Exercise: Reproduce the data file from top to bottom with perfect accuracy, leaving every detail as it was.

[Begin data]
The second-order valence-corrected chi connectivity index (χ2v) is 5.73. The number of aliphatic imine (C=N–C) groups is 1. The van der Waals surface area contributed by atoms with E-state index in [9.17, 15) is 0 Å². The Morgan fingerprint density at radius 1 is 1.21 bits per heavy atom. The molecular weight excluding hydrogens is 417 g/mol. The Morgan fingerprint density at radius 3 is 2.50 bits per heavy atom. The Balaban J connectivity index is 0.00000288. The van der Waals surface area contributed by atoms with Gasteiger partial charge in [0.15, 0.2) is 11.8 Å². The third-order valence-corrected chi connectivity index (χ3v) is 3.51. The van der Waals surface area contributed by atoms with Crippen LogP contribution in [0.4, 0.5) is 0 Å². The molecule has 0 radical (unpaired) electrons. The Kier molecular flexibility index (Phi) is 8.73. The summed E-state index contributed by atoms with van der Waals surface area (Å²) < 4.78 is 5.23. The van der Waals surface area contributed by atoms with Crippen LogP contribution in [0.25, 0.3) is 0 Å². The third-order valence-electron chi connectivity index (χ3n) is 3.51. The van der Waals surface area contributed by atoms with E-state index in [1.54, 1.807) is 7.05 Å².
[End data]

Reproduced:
The second-order valence-corrected chi connectivity index (χ2v) is 5.73. The number of aliphatic imine (C=N–C) groups is 1. The van der Waals surface area contributed by atoms with E-state index in [9.17, 15) is 0 Å². The Morgan fingerprint density at radius 1 is 1.21 bits per heavy atom. The molecular weight excluding hydrogens is 417 g/mol. The Morgan fingerprint density at radius 3 is 2.50 bits per heavy atom. The Balaban J connectivity index is 0.00000288. The van der Waals surface area contributed by atoms with Gasteiger partial charge in [0.15, 0.2) is 11.8 Å². The third-order valence-corrected chi connectivity index (χ3v) is 3.51. The van der Waals surface area contributed by atoms with Crippen LogP contribution in [0.4, 0.5) is 0 Å². The molecule has 0 radical (unpaired) electrons. The Kier molecular flexibility index (Phi) is 8.73. The summed E-state index contributed by atoms with van der Waals surface area (Å²) < 4.78 is 5.23. The van der Waals surface area contributed by atoms with Crippen LogP contribution in [0.25, 0.3) is 0 Å². The third-order valence-electron chi connectivity index (χ3n) is 3.51. The van der Waals surface area contributed by atoms with E-state index in [1.54, 1.807) is 7.05 Å².